TSA to expand facial recognition across America

System is optional, for the moment

America's Transport Security Administration, better known as the TSA, has been testing facial recognition software to automatically screen passengers flying across the country in 16 airports. And now it's looking into rolling it out nationwide next year.

Flyers will be able to pass through security checkpoints by scanning a copy of a government-issued ID, such as a driver's license stored on their mobile phones, and standing in front of a camera system. The equipment will snap a live photo of their face and check whether it matches with the one captured on their ID.

The pilot program, testing the Credential Authentication Technology 2 (CAT-2) system, aims to reduce security screening wait times by automating the process so TSA agents do not need to manually check IDs. Staff are still on standby, however, for final verification. 

Experts are concerned the technology might be risky to use, considering previous research has shown facial recognition algorithms can be less accurate when identifying women and people with darker skin. Travelers could be unfairly singled out for further checks due to the technology's inaccuracies.

"TSA is exploring the use of one to one and one to few facial identification to automate identity verification at airport checkpoints and modernize the screening experience for passengers," a spokesperson from the agency told The Register in a statement.

"Biometric technology has the potential to enhance security effectiveness, improve operational efficiency, and yield a more streamlined passenger experience at the TSA checkpoint. TSA recognizes that biometric solutions must be highly usable for all passengers and operators, considering the diversity of the traveling public."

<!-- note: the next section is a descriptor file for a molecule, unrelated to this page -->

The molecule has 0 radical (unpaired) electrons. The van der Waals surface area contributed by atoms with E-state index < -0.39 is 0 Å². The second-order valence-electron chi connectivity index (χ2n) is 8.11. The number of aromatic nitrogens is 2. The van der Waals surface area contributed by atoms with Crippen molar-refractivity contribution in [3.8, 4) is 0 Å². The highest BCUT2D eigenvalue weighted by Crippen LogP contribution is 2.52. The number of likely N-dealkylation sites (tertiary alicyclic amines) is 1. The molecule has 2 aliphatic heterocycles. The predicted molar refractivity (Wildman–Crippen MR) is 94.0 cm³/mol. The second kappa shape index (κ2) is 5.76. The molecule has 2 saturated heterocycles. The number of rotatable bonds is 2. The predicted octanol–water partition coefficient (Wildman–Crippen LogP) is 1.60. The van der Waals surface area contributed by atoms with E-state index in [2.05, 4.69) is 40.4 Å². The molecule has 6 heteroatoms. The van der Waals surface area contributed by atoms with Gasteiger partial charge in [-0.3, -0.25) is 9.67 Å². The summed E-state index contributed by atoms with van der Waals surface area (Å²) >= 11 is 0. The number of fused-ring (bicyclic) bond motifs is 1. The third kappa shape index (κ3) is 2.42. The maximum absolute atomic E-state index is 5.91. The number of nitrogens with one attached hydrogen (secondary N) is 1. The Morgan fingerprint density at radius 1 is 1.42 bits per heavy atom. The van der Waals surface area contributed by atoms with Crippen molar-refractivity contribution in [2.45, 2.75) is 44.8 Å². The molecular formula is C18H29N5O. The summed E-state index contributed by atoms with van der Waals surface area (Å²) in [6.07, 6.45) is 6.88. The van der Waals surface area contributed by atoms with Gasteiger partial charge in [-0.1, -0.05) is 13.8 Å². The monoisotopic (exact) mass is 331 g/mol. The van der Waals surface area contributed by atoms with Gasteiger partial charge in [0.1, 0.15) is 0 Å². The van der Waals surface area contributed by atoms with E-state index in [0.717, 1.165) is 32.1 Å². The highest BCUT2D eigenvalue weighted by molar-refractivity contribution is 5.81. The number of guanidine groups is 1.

Jason Lim, a TSA official helping to run the CAT-2 pilot program, told the Washington Post, that the technology isn't mandatory. "Those who do not feel comfortable will still have to present their ID — but they can tell the officer that they do not want their photo taken, and the officer will turn off the live camera," he said. 

When faced with these protocols, however, most travelers will probably tend to stick to the automated screening system if they believe the process is quicker. 

Privacy experts have raised concerns that the creation of facial recognition databases increases the risk of the sensitive information being accidentally leaked or unlawfully accessed by bad actors. 

TSA, however, said the live photos and digital IDs analyzed by the CAT-2 units will not be kept. But it will encrypt the data and pass it to the Department of Homeland Security (DHS) Science & Technology Directorate to assess. The DHS will delete the images within two years.

"Outside of the evaluation periods during normal operations, each passenger's live photo and the personally identifiable information collected from their digital ID will be overwritten when the next passenger is scanned," the agency said.

The TSA's facial recognition system is currently being trialed at 16 domestic airports, including some of the busiest hubs like the Hartsfield-Jackson Atlanta International Airport, Dallas-Fort Worth International Airport, and Denver International Airport. The agency hopes to roll it out to US airports next year.

Lim called the technology a "security enhancement" and claimed it was better at authenticating passengers' identities than human agents manually inspecting documents. 

"We are so far very satisfied with the performance of the machine's ability to conduct facial recognition accurately," he said.

The TSA, however, has yet to prove the performance of its CAT-2 systems and hasn't released any data of the machine's rate of true negative or false positive face matches. 

"These pilots are entirely voluntary and there has not been a determination to release data at this point, nor to implement this operationally beyond the pilot stage. While we are informed the preliminary results are encouraging, TSA continues to monitor these pilots to ensure there is no inherent bias in the technology," the spokesperson told us. ®

 

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